NIPPONIA No.26 September 15, 2003
Japanese Animals and Culture
Is It True Japanese Cats
Have Short Tails?
Written by Imaizumi Tadaaki

In Japan, domestic cats are found practically wherever people live. The Japanese cat, shown here, is known not only for its stubby tail, but also for its big ears and eyes. (Photo by Iwago Mitsuaki)

The domestic cat has been kept as a pet for centuries in Japan. Cats are now so common you see them everywhere. If you came across one in the street, you probably would not even remember it. They are so numerous, most people do not even consider whether they have seen them or not, let alone whether or not they have a long tail. Domestic cats are everywhere in Japan, and there are strays, too — from the old-growth forest of Yanbaru in sub-tropical Okinawa, to Tokyo's commercial Ginza district, to the isolated island of Teuri off northern Hokkaido, a famous habitat for sea birds.
Those stray cats live on their own, but they are certainly not the same as the Japanese wildcat (yama-neko). There are two species of wildcats in Japan, the Amur yama-neko and the Iriomote yama-neko, and both are entirely different from the domestic cat. The domestic cat is not native to Japan — it was brought from China some time in the distant past.
The oldest reference to the domestic cat is a picture of one found on an Egyptian tomb dating to around 1600 B.C. The picture has led to the theory that the ancient Egyptians had domesticated the wild Libyan cat at least as early as then.
It is said that the domestic cat first came to Japan in 538 (or 552) A.D. It is generally thought that cats were introduced at the same time as Buddhism, to protect sacred texts from the damage mice can cause. Genetic research indicates that the domestic cat probably came to Japan from India, via China. The first definite Japanese record of a domestic cat is found in a diary kept by the Emperor Uda (867-931). Its color was black, and from the diary it is clear that it was brought from China in 884.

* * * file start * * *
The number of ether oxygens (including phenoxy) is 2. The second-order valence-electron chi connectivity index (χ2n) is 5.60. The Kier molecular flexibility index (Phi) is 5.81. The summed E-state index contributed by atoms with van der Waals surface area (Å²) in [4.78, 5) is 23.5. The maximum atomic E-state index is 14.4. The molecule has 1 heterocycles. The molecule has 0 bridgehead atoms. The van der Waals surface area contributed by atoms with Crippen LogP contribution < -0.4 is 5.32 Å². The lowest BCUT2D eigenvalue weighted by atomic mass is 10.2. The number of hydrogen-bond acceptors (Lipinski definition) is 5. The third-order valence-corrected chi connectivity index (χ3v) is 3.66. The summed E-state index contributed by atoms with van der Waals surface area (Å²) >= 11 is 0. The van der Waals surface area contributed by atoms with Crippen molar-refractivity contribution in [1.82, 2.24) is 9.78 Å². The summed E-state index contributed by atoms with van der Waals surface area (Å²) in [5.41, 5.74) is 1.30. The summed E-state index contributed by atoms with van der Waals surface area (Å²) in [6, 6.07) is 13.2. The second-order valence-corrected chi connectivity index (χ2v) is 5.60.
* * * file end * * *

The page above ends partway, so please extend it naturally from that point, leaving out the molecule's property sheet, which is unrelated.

The first recorded name of a cat in Japan is Myobu no Otodo, which means Chief Lady-in-Waiting of the Inner Palace. This aristocratic sounding name was given her by Emperor Ichijo (980-1011). The cat had a special rank at the court, and ladies-in-waiting were placed in charge of looking after her. Ancient records from those days tell of cats at the Imperial Palace having a red collar with a white tag, and fooling around with strings.
The oldest Japanese picture of a cat was drawn by Toba no Sojo (1053-1140). It is part of a narrative picture scroll called Chojugiga, and shows three striped cats with long tails, playing with other animals such as frogs, foxes and rabbits. From this it seems cats had become common in Japan by that time.
Once the domestic cat was seen all over the country, it was no longer thought of as an exotic animal worth bringing from abroad. Japan remained in seclusion for much of the Edo period (1603-1867), and during that time almost every single cat was native-born. Mutations occurred suddenly, perhaps because of inbreeding, and cats with short tails became increasingly common, starting around 1700. Before long, people began thinking of cats with stubby tails as Japanese cats, and those with long tails as cats with foreign ancestry. In an essay called Guzasso, written in the early 1800s, we can read, "Many people in Kyoto have Chinese cats, with long tails, while many people in Naniwa (Osaka) have Japanese cats, with short tails."
The Japanese cat, with its stubby tail, remained as a common, distinct breed until quite recent times. After World War II, different breeds were brought into the country, including Siamese and American Shorthair, and the genetically inferior short-tailed cat suddenly became quite rare. It was around this time that an American woman took several Japanese cats with her back to her own country, where she bred them and registered them as a breed called Japanese Bobtail. Thanks to her the Japanese cat lives on in the United States. In the feline world, too, globalization seems to have taken hold.


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